Q: Recently our governor and attorney general seem to be pushing to re-open life as it was before the coronavirus pandemic. I have a city council meeting on “Zoom” tonight, which isn’t a problem, except that the agenda is too danged long! Have we gotten any guidance on how the governor’s more recent COVID-19 related executive orders affect open meetings?
A: Kelley Shannon, Freedom of Information Foundation of Texas, checked on this with the governor’s office in May and was told the Texas Open Meetings Act waiver remains in place, to avoid crowds gathering to watch meetings.
“And with social distancing regulations supposedly still in place,” Shannon said, “I imagine governments will keep having mainly video meetings for a while. Of course, they can always choose to meet in person, and I don’t see how there would be any repercussions from the state.”
In response to what Shannon learned from the governor’s office, Texas Press Association Executive Vice President Donnis Baggett said, “It seems clear that we’ll need legislation clarifying the notice provisions for meetings during a crisis like this, plus clarification on media attendance of in-person meetings when having the reporter in attendance would push the limit beyond 10 people.”
TPA members are invited to join the association’s Legislative Advisory Committee. The LAC, chaired by Bill Patterson, publisher of the Denton Record-Chronicle, will be working on this issue and many other issues pertaining to the newspaper business in the coming months and during the 87th Regular Session of the Texas Legislature, scheduled to convene on Jan. 12, 2021.
Q: A majority of the school board expressed a need to make a leadership change, prompting the superintendent to resign. I know open records and education get a little dicey, but is a school superintendent’s evaluation public record? What about emails between the superintendent and any/all board members?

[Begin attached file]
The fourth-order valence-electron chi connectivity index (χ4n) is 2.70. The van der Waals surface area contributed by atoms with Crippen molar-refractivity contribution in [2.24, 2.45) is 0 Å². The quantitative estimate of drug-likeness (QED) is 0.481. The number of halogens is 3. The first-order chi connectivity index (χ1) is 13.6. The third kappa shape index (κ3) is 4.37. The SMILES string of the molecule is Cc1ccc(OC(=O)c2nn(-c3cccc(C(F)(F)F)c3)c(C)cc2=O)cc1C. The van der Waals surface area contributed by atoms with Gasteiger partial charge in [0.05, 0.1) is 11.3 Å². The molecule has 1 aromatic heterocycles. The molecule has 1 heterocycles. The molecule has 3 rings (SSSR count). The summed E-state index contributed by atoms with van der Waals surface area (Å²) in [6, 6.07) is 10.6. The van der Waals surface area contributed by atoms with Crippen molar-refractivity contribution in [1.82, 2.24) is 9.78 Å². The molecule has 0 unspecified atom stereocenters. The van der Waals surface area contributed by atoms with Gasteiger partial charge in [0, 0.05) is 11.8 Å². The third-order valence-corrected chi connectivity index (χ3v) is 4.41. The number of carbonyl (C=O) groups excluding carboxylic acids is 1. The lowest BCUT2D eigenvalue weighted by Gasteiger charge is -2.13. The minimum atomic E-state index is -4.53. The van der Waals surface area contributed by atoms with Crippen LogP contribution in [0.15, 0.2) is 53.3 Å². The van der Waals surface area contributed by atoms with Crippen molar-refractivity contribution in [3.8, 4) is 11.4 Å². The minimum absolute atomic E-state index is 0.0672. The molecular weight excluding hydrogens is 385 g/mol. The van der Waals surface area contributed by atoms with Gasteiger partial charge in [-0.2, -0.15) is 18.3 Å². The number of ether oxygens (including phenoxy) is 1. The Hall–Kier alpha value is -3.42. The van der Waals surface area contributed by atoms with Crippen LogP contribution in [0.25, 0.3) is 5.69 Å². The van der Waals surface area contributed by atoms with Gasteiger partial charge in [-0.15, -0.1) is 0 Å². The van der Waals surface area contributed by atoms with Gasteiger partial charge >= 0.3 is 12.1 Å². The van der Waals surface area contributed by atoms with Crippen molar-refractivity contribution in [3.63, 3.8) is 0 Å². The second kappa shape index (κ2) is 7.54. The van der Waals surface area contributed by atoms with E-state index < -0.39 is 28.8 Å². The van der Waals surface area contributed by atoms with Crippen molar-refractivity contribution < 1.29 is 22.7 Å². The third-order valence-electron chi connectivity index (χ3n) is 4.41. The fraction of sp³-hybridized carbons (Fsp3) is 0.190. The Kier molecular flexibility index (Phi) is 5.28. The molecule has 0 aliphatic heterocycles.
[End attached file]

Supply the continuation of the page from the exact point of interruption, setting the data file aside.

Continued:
A: Our state’s current attorney general, Ken Paxton, in his 2020 Public Information Act Handbook, cites a 1996 open records decision by Dan Morales that says those evaluations are confidential:
However, emails concerning official business are not confidential, even if any communications are on the school board members’ personal cell phones. See page 17 of the AG’s 2020 Texas Public Information Act Handbook, which states:
Adopting the attorney general’s long-standing interpretation, the definition of “public information” now takes into account the use of electronic devices and cellular phones by public employees and officials in the transaction of official business. The Act does not distinguish between personal or employer-issued devices, but rather focuses on the nature of the communication or document. If the information was created, transmitted, received, or maintained in connection with the transaction of “official business,” meaning, “any matter over which a governmental body has any authority, administrative duties, or advisory duties,” the information constitutes public information subject to disclosure under the Act.
Q: Does the font size for legals need to be the same as the other text in my newspaper? Can it be smaller? If so, what size?
A: Public notices and legals that are printed in your newspaper are important and are placed there to be noticed. The smaller the type size you use for them, the harder it is to read them. What happens if you choose a type size for legals that is smaller than the type size that is your normal style for classified advertising? Imagine a reader who has to hunt down a magnifying glass to be able to read a notice.
It may help also to consider that state law, Government Code Sec. 2051.045, LEGAL RATE CHARGED FOR PUBLICATION, says: “The legal rate for publication of a notice in a newspaper in the newspaper’s lowest published rate for classified advertising.” For that reason, many Texas newspaper publishers run public notices and legals in the same font and type size as their classifieds.
One more thing: Texas laws, as deeply rooted as some of them are, may grow, shrink, collapse, sprout, come and go, depending on the sensibilities of a Legislature that meets for 140 days every two years. If you check Texas statutes for a variety of requirements for public notices, you’ll see the effective dates of laws over a wide range of years, and that most requirements don’t include a specific point size.